Scientists from all over the world come together as corals spawn
Right now, the corals are spawning in the aquariums at Tjärnö Marine Laboratory. Knowledge about coral reproduction is an important first step in the work to protect and preserve Sweden's only coral reef. Therefore, the researchers at the Department of Marine Sciences have been temporarily reinforced by coral researchers travelling from all over the world.
Inside the sturdy steel door there is a constant chill. The saltwater ripples through the aquariums on tables and shelves. It is pitch black. All to mimic a natural habitat for the white clumps of coral that glow behind the aquarium glass. But in recent weeks, the corals have had to put up with the researchers' eager and frequent slamming of the door.
"We are an amazing team all focusing on the spawning season – thirteen researchers and students from, among others, Chile, Mexico, USA and Belgium have gathered here at Tjärnö laboratory. We have got a lot of interesting data and my students have had great training for their further studies," says Rhian Waller, researcher in the Deep Sea and Coral Group at the Department of Marine Sciences.
Unique curve shows the viability of the reef
Rhian Waller´s research is about cold-water corals and sponges in deep seas all around the world. Now, she is working on the cold-water coral Lophelia pertusa. Unlike its tropical relatives, Lophelia builds reefs in dark and cold seas, sometimes down to depths of several thousand meters. In Sweden, the species is only found in northern Bohuslän, including Kosterhavet National Park, a short boat ride from Tjärnö Laboratory. Therefore, the station has become a vital center for Lophelia research.
Rhian Waller explains that the researchers have two focuses: to study eggs and sperm and various issues at the moment of fertilization, and to follow the further development of the fertilized eggs into small coral larvae and their various behaviours.
For her own part, Rhian Waller is particularly interested in developing a so-called fertilization curve. The curve shows the optimal concentration of sperm for successful fertilization - and has never been done before for any deep-sea coral!
"Such a curve is valuable for several reasons, for example understanding the viability of a coral reef. By knowing how much sperm is needed, we can see if males and females are close enough to each other, or if the distance is so great that the sperm may be diluted before reaching the eggs released by the females."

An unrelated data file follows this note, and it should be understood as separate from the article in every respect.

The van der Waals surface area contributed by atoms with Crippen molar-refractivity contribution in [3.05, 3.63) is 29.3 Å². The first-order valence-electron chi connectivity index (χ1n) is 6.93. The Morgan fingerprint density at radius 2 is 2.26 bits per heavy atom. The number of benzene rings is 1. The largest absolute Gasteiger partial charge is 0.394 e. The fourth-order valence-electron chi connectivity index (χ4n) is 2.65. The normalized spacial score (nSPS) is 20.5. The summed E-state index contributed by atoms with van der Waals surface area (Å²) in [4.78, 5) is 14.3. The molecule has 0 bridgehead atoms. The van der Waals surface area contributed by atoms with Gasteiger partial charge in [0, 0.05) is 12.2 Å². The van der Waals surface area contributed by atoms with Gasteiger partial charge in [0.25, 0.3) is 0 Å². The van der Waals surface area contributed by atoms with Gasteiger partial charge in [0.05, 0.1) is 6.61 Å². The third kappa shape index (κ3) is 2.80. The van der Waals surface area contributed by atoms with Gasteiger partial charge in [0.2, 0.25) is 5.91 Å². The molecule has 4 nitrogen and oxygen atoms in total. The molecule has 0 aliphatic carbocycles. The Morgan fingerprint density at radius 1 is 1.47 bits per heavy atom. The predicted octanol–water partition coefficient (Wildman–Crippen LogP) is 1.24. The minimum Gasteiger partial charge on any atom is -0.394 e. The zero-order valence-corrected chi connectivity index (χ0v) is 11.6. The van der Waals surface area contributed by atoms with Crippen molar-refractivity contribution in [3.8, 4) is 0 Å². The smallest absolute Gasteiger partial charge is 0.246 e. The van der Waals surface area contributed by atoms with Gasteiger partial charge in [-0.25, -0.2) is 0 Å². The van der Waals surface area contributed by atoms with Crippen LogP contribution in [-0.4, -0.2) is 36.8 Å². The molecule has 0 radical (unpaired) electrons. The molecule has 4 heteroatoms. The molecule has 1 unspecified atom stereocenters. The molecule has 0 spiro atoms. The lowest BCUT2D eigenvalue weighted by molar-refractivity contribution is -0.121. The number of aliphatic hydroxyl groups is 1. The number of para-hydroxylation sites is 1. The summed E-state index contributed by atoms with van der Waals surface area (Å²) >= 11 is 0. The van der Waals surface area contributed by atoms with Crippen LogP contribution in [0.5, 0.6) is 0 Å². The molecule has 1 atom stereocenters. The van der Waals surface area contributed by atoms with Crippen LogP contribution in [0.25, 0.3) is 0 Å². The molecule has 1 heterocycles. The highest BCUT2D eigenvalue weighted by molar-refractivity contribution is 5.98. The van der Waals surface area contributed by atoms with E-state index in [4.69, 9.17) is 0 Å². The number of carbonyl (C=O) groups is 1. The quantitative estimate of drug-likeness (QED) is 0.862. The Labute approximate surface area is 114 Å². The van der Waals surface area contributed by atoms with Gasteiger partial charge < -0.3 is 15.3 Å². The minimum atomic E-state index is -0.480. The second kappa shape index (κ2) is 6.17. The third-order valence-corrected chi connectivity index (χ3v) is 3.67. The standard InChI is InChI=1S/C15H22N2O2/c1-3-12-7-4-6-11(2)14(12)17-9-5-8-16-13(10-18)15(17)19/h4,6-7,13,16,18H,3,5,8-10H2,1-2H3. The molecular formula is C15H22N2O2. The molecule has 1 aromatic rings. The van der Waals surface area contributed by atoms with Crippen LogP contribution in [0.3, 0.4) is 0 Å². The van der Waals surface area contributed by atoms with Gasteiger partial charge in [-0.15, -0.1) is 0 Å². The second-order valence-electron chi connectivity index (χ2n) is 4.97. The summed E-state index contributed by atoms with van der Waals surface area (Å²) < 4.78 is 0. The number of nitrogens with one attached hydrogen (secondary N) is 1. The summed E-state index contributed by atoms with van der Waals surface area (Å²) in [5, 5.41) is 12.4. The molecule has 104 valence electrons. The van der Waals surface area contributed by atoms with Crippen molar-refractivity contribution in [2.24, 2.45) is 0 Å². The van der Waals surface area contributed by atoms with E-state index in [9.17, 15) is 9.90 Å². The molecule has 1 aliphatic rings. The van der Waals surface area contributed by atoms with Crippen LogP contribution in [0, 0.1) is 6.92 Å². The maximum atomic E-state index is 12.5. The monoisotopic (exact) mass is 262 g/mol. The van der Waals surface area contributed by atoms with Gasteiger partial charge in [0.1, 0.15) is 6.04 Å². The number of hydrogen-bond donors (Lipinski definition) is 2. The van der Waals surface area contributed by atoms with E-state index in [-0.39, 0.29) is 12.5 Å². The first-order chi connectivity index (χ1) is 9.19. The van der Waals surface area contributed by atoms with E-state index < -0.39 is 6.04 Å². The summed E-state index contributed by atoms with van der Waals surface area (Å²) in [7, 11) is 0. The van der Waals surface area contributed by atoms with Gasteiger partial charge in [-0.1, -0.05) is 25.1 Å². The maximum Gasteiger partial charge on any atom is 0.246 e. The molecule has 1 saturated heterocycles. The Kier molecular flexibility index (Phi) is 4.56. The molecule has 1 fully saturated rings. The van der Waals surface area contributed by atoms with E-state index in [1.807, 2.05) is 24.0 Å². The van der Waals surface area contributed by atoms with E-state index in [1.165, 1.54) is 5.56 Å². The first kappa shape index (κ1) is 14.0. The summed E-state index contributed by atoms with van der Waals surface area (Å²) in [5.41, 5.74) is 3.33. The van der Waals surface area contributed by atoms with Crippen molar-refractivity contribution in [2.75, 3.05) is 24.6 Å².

Inspection needed - around the clock
However, a fertilization curve is not something you draw up in a second. The practical work consists of mixing eggs and sperm in different proportions, and then examining how many eggs are fertilized and develop into embryos.
The first step is the hardest - to collect sperm and eggs from spawning corals. Then it is important to stand ready with the pipette to catch what is released. The researchers therefore have a schedule where they take turns to inspect the aquariums, sometimes once an hour around the clock.
"When we see a polyp getting ready, we check them every 15 minutes! And when sperm or eggs start to be released into the water, the alarm goes off and everyone comes running to help take care of everything. This can happen at any time, in the middle of the night or during lunch."
The deep sea is a challenging area for research, requiring big ships and sophisticated equipment. This may explain why so little is known about the biology of the Lophelia coral and other deep-sea species. Therefore, scientists are still dealing with very basic questions, such as are corals mono- or bi-sexual? Do they have internal or external fertilization? Do they reproduce once or several times a year? The difference is huge compared to what we know about tropical corals, according to Rhian Waller.
Essential for deep sea ecosystems
Rhian Waller also works with cold-water corals in the seas off Chile and in Alaska. There, the first attempts to get the corals to spawn in aquariums have just begun.
"Here, at Tjärnö Laboratory, research has come an amazingly long way; we know that we can produce larvae from Lophelia, and even carry out various experimental studies with them. For example, researchers in the group here are now even able to investigate how the larvae respond to various anthropogenic impacts."
Rhian Waller's interest in deep-sea corals stems from a fascination with their beauty and importance. She explains that Lophelia coral and other reef-building species are crucial to the deep-sea ecosystem. In an environment of vast sediment plains, the reefs create a three-dimensional habitat of cavities and nooks and crannies where fish, crustaceans and thousands of other sea creatures can live.
"If we want to preserve biodiversity in the deep sea, it is necessary to protect habitat-building species. But to do so, we need to understand how they function. Getting them to survive in aquariums, and then spawn and reproduce there, is an important first step."
Interview: Susanne Liljenström